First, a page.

The latest figures from National Statistics offer useful figures on age and health that strongly suggest that insurers need to quickly rethink the maximum age they accept new customers.
- At birth females and males can expect 76 to 82 % of life disability-free and in good general health
- Proportions of life spent disability-free generally increased for males and females at birth between 2004–06 and 2007–09
- At age 65, women and men can expect 47–62 per cent of life disability-free and in good general health
- At age 65 men now spend more of their lives in good general health than women in Wales
These figures are for healthy life expectancy (HLE) and disability-free life expectancy (DFLE) at birth and at age 65 for males and females in 2007–09 and compares this period with 2004–06.
HLE and DFLE add a dimension of the quality of life expectancy, providing users with a summary measure of the time spent in favourable and unfavourable health states which can be used to inform policy, planning and research in both public and private sectors in areas such as health, population and pensions.
As life expectancy continues to increase in the UK, it is important to ask whether these additional years of life are being spent in favourable health states or in prolonged poor health and dependency.
Health expectancies help us to address this question by adding a dimension of quality to life expectancy. There are as many health expectancies as there are measures or concepts of health. The Office for National Statistics (ONS) routinely publishes two types of health expectancy; healthy life expectancy (HLE), defined as the number of years an individual can expect to spend in very good or good general health, and disability-free life expectancy (DFLE), defined as the number of years an individual can expect to spend free from a limiting chronic illness or disability.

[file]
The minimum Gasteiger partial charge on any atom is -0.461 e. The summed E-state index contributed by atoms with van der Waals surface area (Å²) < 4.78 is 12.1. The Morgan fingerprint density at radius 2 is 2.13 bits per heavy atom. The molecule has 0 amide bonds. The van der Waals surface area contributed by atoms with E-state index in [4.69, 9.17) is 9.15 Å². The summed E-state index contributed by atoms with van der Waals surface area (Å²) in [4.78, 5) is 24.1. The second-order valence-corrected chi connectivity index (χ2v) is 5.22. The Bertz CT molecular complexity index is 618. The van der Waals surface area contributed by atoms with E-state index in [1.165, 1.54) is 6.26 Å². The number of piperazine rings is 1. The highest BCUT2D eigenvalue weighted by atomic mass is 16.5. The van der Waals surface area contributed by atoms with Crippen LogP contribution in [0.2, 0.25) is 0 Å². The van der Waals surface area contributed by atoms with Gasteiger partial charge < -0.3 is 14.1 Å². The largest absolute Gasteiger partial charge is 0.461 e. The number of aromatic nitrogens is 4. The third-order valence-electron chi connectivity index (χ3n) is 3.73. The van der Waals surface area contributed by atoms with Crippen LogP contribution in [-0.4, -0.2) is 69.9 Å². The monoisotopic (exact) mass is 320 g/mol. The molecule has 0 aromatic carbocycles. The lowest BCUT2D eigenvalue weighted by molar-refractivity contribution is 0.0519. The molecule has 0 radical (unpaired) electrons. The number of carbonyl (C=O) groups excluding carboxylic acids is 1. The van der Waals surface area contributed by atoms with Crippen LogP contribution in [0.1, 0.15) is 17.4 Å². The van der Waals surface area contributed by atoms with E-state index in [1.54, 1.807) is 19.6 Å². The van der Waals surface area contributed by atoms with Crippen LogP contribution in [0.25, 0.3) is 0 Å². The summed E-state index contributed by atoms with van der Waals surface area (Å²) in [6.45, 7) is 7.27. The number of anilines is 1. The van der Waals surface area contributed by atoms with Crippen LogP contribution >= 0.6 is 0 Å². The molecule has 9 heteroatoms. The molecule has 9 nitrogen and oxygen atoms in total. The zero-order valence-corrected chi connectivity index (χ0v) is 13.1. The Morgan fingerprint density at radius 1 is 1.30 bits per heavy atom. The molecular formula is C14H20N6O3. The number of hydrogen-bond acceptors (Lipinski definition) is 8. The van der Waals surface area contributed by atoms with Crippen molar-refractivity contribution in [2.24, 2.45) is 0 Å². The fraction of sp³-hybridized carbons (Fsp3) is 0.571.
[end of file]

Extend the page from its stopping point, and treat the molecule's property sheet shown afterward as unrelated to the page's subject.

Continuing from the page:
These estimates are, in part, based upon self-perceived general health and limiting chronic illness. The subjective nature of these measures means that they are influenced by the way individuals perceive their health; while self reports of general health and limiting illness are somewhat influenced by an individual’s expectations, clear differences are observed across socio-demographic factors such as age, sex, socioeconomic position and area deprivation. However, despite differences in expectations these measures are strong predictors of longevity and correlate well with health service use.
Health expectancies are important outcome measures and can be used to identify and monitor health inequality; for example, to support health needs assessment by identifying populations most in need and using this information to target health resources and monitor the effects of such targeting. They are also useful guides in the assessment of healthy ageing: providing intelligence on the future size of the population likely to require services associated with dependency, and those able to continue to work beyond the current state pension age.